Restaurants Cheltenham

L’ARTISAN

FRENCH RESTAURANT, CLARENCE STREET

We ate at L’Artisan on a Friday lunchtime, and only the prospect of enjoying our first crop of homegrown potatoes convinced either of us we might want to eat again before Saturday. If you measure your restaurants’ success in square inches of stomach filled, we’re on to a winner with L’Artisan. This is the first time in recent memory that I have failed to clear my plate. Not for want of trying! If space weren’t an issue, I could have eaten all afternoon. The restaurant appears fairly small — perhaps six or eight tables, from memory. There’s an upstairs room for party bookings that can take thirty five. The walls are yellow, sponged over with a rich dark orange, and at night I bet it glows like a fireplace. At lunch — in the brief sunshine that came between the rain we arrived from and the rain we left into — I thought “this probably looks better when it’s dark outside, but I like what they’ve done with it”. The view from the window is an extra-large British Heart Foundation furniture outlet. This will probably only bother a minority of visitors; my dining partner is very handsome, and the food’s presentation very lovely, so I didn’t want for eye candy. If what’s outside is more important than what’s inside while you dine, give yourself a pinch and concentrate on your food!
Let’s concentrate on what I was eating. From the top:
The pre-meal bread came with terrific truffle butter. Hand-made, of course, and just the right amount. Enough to feel decadent, but not so much as to feel you’ve gorged. The bread was salted just-so, and firm, not squishy or sharp. No ripped-up roof of mouth, from my walnut bread. There were white and brown options, but walnut stole my heart. I had it twice.
An unexpected amuse-bouche of aubergine caviar with duck bacon arrived. Aubergine caviar? Yes! If you fear the fish pearls, don’t worry. Caviar’s nothing but a name here. It’s creamy, light, soft — if you don’t pay attention you’ll forget to notice it. The fat on the duck bacon didn’t register in the mouth (I was worried it might — my reflexes are delicate about that sort of thing); it’s not hard work, just chewy enough, like the perfect sandwich meat.
My dining partner chose scallops for his starter. I’m only recently coming around to scallops, but these were the gavel-bang on my change of heart. We recently ate at My Great-Grandfathers (a restaurant, not a relative) in Tewkesbury where the scallops were a source of admiration and much sharing, but I’d call it a toss-up between theirs and L’Artisan’s. That pâté-ish iron tang, the perfect lychee texture. What’s around scallops on the dish is always less important than “do the scallops work”? If they do, the rest of the dish is celebration, instead of distraction.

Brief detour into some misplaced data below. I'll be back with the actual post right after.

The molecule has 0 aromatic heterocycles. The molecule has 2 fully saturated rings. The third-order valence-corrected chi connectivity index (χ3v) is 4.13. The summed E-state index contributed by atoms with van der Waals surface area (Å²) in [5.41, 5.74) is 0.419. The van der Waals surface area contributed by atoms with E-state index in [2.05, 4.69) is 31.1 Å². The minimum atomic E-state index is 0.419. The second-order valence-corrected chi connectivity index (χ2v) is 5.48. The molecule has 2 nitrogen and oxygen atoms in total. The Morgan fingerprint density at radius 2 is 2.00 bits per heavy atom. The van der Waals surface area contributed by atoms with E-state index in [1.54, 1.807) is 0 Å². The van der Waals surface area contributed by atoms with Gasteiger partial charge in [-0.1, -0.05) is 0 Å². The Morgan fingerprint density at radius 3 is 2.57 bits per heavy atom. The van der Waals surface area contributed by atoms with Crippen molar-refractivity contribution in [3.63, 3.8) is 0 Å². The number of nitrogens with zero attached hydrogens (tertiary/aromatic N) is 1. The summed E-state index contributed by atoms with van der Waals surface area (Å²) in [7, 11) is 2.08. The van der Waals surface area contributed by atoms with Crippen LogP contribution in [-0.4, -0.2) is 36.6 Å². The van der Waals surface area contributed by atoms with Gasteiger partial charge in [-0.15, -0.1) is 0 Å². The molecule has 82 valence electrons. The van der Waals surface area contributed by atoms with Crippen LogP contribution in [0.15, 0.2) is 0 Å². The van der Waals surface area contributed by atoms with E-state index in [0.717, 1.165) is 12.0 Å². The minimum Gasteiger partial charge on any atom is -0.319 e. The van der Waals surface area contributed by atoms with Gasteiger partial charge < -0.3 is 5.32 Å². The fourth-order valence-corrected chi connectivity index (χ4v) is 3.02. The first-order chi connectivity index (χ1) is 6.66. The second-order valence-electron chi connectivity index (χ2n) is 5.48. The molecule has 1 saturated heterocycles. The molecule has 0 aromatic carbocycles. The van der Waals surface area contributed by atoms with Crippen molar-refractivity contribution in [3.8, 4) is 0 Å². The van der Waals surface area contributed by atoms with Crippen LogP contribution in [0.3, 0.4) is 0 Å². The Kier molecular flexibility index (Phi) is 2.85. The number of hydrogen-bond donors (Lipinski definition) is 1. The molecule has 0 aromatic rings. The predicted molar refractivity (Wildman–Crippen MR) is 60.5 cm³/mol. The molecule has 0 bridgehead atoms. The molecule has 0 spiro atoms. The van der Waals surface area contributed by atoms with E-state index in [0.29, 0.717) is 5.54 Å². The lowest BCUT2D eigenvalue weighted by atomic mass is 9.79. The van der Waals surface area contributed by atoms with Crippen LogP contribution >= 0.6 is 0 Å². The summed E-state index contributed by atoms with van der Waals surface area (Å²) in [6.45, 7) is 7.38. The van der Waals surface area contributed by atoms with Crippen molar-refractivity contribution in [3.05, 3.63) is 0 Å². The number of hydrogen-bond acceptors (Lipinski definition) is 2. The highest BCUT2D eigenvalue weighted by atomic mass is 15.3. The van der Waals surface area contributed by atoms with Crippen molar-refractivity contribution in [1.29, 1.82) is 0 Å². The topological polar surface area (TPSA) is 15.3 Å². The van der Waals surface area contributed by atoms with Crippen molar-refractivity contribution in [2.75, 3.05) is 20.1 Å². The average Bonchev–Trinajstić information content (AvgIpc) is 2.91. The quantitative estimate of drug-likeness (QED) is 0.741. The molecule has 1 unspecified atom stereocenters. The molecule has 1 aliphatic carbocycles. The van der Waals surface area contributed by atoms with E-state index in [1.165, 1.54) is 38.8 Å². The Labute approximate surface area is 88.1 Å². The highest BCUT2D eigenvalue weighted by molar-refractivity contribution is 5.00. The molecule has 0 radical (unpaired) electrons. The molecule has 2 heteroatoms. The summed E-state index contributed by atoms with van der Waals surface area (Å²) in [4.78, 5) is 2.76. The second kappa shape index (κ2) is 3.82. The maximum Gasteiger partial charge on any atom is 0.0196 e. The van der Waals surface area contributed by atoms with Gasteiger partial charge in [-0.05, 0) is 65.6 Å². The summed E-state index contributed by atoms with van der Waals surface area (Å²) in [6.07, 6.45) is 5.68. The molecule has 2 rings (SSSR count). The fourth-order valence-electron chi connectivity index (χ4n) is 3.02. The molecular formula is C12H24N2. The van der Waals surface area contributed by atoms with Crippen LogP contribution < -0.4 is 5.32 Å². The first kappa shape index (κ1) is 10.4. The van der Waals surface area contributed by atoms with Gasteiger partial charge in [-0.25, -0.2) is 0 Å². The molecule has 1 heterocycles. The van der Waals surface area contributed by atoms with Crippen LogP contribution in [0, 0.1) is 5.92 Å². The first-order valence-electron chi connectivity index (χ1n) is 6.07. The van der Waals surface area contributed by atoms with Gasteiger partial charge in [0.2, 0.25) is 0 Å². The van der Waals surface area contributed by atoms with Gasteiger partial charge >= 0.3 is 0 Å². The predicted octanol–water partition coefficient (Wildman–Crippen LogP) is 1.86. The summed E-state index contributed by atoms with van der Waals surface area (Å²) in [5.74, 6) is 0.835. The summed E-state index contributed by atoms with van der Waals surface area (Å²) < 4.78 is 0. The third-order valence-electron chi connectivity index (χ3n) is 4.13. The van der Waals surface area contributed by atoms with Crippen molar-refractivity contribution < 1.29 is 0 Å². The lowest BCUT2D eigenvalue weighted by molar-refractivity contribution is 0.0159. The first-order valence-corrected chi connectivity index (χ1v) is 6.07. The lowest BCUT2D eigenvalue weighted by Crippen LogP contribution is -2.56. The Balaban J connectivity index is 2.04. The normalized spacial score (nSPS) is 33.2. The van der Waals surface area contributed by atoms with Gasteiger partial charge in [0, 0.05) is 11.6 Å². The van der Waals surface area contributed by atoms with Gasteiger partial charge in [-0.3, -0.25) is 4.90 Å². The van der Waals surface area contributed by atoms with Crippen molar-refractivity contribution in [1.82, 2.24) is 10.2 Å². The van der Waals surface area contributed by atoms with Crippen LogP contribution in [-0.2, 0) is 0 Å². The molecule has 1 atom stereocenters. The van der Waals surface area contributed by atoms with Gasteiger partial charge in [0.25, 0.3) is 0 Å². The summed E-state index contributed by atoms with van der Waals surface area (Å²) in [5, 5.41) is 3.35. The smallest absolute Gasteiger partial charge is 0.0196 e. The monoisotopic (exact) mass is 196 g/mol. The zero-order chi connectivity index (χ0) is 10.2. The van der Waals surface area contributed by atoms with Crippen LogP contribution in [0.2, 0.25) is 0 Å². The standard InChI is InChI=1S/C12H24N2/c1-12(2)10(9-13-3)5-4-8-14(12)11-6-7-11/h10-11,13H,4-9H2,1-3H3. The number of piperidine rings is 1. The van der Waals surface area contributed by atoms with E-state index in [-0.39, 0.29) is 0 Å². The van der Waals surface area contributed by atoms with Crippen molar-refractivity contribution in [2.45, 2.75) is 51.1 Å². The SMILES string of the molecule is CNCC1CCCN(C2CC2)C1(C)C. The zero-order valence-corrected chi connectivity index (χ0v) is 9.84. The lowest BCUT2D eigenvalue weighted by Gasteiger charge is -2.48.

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©  glos.info   2014, 2015
We ate at L’Artisan on a  Friday lunchtime, and only  the prospect of enjoying  our first crop of  homegrown potatoes  convinced either of us we  might want to eat again before Saturday. If you  measure your restaurants’ success in square  inches of stomach filled, we’re on to a winner with  L’Artisan. This is the first time in recent memory  that I have failed to clear my plate. Not for want of trying! If space weren’t an issue, I could have  eaten all afternoon.  The restaurant appears fairly small — perhaps six  or eight tables, from memory. There’s an upstairs  room for party bookings that can take thirty five.  The walls are yellow, sponged over with a rich  dark orange, and at night I bet it glows like a  fireplace. At lunch — in the brief sunshine that  came between the rain we arrived from and the  rain we left into — I thought “this probably looks  better when it’s dark outside, but I like what  they’ve done with it”.  The view from the window is an extra-large British  Heart Foundation furniture outlet. This will  probably only bother a minority of visitors; my  dining partner is very handsome, and the food’s  presentation very lovely, so I didn’t want for eye  candy. If what’s outside is more important than  what’s inside while you dine, give yourself a pinch  and concentrate on your food! 
Restaurants Cheltenham

L’ARTISAN

FRENCH RESTAURANT, CLARENCE STREET

Let’s concentrate on what I was eating. From the top:
The pre-meal bread came with terrific truffle  butter. Hand-made, of course, and just the right  amount. Enough to feel decadent, but not so  much as to feel you’ve gorged. The bread was  salted just-so, and firm, not squishy or sharp. No  ripped-up roof of mouth, from my walnut bread.  There were white and brown options, but walnut  stole my heart. I had it twice.
next next glos.info Website glos.info Website
©  glos.info   2014, 2015